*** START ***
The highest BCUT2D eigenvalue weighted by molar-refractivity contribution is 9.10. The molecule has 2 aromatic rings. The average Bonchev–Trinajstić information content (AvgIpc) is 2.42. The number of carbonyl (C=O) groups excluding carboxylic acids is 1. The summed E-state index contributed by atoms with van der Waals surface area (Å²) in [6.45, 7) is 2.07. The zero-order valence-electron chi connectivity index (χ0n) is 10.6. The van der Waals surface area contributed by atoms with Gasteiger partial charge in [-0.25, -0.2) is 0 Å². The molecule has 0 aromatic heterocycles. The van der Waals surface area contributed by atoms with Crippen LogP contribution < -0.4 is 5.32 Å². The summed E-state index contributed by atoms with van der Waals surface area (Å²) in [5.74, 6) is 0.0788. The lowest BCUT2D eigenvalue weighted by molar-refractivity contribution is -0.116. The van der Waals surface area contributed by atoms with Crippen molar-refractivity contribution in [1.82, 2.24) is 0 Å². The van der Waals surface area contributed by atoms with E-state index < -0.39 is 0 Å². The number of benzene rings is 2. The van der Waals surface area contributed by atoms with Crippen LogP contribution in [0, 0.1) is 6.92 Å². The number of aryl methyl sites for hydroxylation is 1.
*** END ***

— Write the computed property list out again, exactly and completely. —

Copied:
The highest BCUT2D eigenvalue weighted by molar-refractivity contribution is 9.10. The molecule has 2 aromatic rings. The average Bonchev–Trinajstić information content (AvgIpc) is 2.42. The number of carbonyl (C=O) groups excluding carboxylic acids is 1. The summed E-state index contributed by atoms with van der Waals surface area (Å²) in [6.45, 7) is 2.07. The zero-order valence-electron chi connectivity index (χ0n) is 10.6. The van der Waals surface area contributed by atoms with Gasteiger partial charge in [-0.25, -0.2) is 0 Å². The molecule has 0 aromatic heterocycles. The van der Waals surface area contributed by atoms with Crippen LogP contribution < -0.4 is 5.32 Å². The summed E-state index contributed by atoms with van der Waals surface area (Å²) in [5.74, 6) is 0.0788. The lowest BCUT2D eigenvalue weighted by molar-refractivity contribution is -0.116. The van der Waals surface area contributed by atoms with Crippen molar-refractivity contribution in [1.82, 2.24) is 0 Å². The van der Waals surface area contributed by atoms with E-state index < -0.39 is 0 Å². The number of benzene rings is 2. The van der Waals surface area contributed by atoms with Crippen LogP contribution in [0, 0.1) is 6.92 Å². The number of aryl methyl sites for hydroxylation is 1.